been killed by a ninja. The legend credits his death to an assassin, who
is said to have hid in Kenshin's lavatory, and gravely injured Kenshin by
thrusting a blade or spear into his anus. While historical records
showed that Kenshin suffered abdominal problems, modern historians have
usually attributed his death to stomach cancer, esophageal cancer or
A variety of countermeasures were taken to prevent the activities of the
ninja. Precautions were often taken against assassinations, such as
weapons concealed in the lavatory, or under a removable floorboard.
Buildings were constructed with traps and trip wires attached to alarm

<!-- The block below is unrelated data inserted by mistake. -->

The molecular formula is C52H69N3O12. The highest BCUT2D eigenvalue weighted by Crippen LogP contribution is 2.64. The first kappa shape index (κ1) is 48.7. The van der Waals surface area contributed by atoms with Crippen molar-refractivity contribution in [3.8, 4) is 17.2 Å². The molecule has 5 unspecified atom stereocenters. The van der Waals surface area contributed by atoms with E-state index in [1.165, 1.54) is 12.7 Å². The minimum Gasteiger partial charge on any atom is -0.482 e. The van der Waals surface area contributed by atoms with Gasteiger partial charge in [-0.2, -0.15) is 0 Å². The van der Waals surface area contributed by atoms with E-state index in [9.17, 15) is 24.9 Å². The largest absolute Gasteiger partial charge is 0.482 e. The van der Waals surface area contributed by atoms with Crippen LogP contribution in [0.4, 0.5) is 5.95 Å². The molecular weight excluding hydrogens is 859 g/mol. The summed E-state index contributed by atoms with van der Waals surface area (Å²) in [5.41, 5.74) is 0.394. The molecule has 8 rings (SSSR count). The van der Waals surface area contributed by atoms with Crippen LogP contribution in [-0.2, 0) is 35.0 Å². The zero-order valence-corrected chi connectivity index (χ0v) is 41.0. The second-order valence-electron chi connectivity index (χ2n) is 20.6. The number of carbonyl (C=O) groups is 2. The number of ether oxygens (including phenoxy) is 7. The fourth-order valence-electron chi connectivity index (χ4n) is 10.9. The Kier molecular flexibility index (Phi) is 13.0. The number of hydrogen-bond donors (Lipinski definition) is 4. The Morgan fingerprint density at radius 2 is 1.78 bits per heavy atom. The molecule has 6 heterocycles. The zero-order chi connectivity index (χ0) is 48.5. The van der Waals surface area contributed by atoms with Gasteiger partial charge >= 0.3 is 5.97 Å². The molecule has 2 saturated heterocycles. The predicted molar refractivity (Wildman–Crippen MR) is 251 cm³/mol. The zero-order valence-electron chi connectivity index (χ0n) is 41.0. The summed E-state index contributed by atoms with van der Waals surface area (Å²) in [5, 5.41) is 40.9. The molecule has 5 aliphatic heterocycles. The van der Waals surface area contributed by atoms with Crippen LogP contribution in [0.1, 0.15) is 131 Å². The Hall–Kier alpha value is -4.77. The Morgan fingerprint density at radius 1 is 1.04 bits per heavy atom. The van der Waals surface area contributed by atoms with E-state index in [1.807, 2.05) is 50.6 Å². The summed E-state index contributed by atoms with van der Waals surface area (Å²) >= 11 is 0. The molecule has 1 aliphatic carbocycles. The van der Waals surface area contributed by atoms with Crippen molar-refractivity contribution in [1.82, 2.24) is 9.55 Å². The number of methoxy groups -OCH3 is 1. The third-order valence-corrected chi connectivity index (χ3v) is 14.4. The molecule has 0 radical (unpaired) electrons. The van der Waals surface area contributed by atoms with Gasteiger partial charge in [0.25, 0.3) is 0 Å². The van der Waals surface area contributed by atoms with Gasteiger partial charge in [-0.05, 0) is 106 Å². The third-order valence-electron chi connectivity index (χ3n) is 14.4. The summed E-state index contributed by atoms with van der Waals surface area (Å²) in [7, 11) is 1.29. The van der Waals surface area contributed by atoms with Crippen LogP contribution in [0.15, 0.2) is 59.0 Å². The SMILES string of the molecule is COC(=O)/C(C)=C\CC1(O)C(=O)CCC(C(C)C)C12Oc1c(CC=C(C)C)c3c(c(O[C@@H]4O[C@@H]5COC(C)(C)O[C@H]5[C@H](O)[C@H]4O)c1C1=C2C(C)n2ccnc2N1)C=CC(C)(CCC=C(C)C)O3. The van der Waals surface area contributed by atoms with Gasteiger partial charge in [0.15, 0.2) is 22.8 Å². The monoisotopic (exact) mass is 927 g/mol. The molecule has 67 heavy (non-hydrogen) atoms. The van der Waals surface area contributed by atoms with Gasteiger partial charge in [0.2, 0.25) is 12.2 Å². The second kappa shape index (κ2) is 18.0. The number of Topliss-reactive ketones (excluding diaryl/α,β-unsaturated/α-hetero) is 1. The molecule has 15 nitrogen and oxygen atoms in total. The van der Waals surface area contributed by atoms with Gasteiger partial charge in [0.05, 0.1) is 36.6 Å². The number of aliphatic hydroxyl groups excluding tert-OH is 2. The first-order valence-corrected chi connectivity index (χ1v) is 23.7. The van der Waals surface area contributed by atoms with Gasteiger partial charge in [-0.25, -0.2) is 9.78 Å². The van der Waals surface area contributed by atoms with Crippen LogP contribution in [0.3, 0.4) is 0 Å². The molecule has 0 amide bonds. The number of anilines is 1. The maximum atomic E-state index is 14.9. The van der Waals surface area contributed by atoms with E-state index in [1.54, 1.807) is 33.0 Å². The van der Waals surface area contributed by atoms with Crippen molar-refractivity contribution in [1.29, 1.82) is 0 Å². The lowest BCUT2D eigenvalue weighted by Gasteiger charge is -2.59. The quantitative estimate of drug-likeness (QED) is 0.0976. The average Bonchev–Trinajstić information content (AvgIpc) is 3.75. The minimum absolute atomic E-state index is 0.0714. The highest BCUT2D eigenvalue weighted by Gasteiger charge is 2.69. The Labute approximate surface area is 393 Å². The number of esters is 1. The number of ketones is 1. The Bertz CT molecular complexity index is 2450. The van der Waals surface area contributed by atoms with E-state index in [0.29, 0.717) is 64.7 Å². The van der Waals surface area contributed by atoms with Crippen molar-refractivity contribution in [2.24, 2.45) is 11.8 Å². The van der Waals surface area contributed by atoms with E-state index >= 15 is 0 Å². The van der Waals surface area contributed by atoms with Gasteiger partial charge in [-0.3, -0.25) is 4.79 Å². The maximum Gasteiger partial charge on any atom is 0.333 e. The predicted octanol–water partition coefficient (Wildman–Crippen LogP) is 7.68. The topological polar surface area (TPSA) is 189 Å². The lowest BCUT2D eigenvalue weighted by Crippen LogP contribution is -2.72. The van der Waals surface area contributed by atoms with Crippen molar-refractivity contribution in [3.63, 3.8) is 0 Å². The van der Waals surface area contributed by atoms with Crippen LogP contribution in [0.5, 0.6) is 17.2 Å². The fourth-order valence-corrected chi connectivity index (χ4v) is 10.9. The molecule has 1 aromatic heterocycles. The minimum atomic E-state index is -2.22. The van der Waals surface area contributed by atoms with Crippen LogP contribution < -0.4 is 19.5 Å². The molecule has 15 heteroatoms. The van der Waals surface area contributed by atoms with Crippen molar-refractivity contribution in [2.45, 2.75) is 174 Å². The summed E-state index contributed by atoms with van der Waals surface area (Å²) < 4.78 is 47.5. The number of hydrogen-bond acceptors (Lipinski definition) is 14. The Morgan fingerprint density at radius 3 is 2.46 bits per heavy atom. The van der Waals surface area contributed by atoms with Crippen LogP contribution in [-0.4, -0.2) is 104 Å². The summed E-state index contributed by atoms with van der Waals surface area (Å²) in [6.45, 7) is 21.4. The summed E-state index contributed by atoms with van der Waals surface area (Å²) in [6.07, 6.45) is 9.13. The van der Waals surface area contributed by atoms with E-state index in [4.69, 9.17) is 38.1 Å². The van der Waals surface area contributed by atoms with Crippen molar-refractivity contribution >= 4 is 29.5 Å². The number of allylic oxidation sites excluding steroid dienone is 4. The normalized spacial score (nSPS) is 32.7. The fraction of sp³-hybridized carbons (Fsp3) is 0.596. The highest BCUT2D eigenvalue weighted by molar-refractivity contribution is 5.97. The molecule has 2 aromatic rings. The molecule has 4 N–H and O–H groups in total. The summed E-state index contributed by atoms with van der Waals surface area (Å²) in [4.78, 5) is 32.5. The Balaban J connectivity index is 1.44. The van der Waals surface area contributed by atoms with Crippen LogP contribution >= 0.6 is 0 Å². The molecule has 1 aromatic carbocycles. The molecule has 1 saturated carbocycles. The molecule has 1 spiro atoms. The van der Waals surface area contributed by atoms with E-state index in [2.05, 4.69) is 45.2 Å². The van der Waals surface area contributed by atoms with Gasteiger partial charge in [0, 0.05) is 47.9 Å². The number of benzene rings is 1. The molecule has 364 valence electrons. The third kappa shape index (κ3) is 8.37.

Japanese castles were designed to be difficult to navigate, with winding
routes leading to the inner compound. Blind spots and holes in walls
provided constant surveillance of these labyrinthine paths, as
exemplified in Himeji Castle. Nijo Castle in Kyoto is constructed with
long "nightingale" floors, which rested on metal hinges (uguisu-bari)
specifically designed to squeak loudly when walked over. Grounds
covered with gravel also provided early notice of unwanted intruders, and
segregated buildings allowed fires to be better contained.
The skills required of the ninja has come to be known in modern
times[year needed] as ninjutsu (???) , but it is unlikely they were
previously named under a single discipline, but were rather distributed
among a variety of covered espionage and survival skills.
This diagram from the Bansenshukai uses divination and esoteric cosmology
(onmyodo) to instruct on the ideal time for taking certain actions.
The first specialized training began in the mid-15th century, when
certain samurai families started to focus on covert warfare, including